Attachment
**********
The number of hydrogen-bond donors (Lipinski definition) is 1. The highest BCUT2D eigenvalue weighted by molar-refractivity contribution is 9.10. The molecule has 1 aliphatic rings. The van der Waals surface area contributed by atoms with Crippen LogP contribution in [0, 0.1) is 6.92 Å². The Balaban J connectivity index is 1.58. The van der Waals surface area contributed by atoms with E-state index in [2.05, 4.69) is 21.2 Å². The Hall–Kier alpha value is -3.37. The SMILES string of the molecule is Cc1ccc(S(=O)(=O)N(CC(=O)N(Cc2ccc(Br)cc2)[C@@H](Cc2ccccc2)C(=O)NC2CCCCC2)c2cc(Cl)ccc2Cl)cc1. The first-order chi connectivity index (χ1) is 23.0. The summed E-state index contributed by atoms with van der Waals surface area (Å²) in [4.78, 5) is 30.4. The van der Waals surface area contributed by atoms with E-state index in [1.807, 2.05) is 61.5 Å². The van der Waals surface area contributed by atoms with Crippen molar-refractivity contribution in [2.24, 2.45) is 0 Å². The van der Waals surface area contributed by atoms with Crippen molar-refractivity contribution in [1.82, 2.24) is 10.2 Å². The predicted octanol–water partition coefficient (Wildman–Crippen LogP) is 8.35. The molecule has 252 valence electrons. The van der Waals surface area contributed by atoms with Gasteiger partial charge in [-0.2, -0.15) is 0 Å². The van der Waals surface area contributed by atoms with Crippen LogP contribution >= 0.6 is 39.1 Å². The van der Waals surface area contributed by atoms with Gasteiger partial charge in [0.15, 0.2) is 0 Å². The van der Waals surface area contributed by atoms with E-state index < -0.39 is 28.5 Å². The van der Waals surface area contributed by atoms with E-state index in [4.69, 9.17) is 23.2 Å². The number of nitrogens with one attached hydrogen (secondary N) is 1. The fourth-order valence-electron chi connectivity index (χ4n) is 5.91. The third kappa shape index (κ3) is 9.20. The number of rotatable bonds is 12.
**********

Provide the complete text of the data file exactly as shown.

The number of hydrogen-bond donors (Lipinski definition) is 1. The highest BCUT2D eigenvalue weighted by molar-refractivity contribution is 9.10. The molecule has 1 aliphatic rings. The van der Waals surface area contributed by atoms with Crippen LogP contribution in [0, 0.1) is 6.92 Å². The Balaban J connectivity index is 1.58. The van der Waals surface area contributed by atoms with E-state index in [2.05, 4.69) is 21.2 Å². The Hall–Kier alpha value is -3.37. The SMILES string of the molecule is Cc1ccc(S(=O)(=O)N(CC(=O)N(Cc2ccc(Br)cc2)[C@@H](Cc2ccccc2)C(=O)NC2CCCCC2)c2cc(Cl)ccc2Cl)cc1. The first-order chi connectivity index (χ1) is 23.0. The summed E-state index contributed by atoms with van der Waals surface area (Å²) in [4.78, 5) is 30.4. The van der Waals surface area contributed by atoms with E-state index in [1.807, 2.05) is 61.5 Å². The van der Waals surface area contributed by atoms with Crippen molar-refractivity contribution in [2.24, 2.45) is 0 Å². The van der Waals surface area contributed by atoms with Crippen molar-refractivity contribution in [1.82, 2.24) is 10.2 Å². The predicted octanol–water partition coefficient (Wildman–Crippen LogP) is 8.35. The molecule has 252 valence electrons. The van der Waals surface area contributed by atoms with Gasteiger partial charge in [-0.2, -0.15) is 0 Å². The van der Waals surface area contributed by atoms with Crippen LogP contribution >= 0.6 is 39.1 Å². The van der Waals surface area contributed by atoms with Gasteiger partial charge in [0.15, 0.2) is 0 Å². The van der Waals surface area contributed by atoms with E-state index < -0.39 is 28.5 Å². The van der Waals surface area contributed by atoms with E-state index in [4.69, 9.17) is 23.2 Å². The number of nitrogens with one attached hydrogen (secondary N) is 1. The fourth-order valence-electron chi connectivity index (χ4n) is 5.91. The third kappa shape index (κ3) is 9.20. The number of rotatable bonds is 12.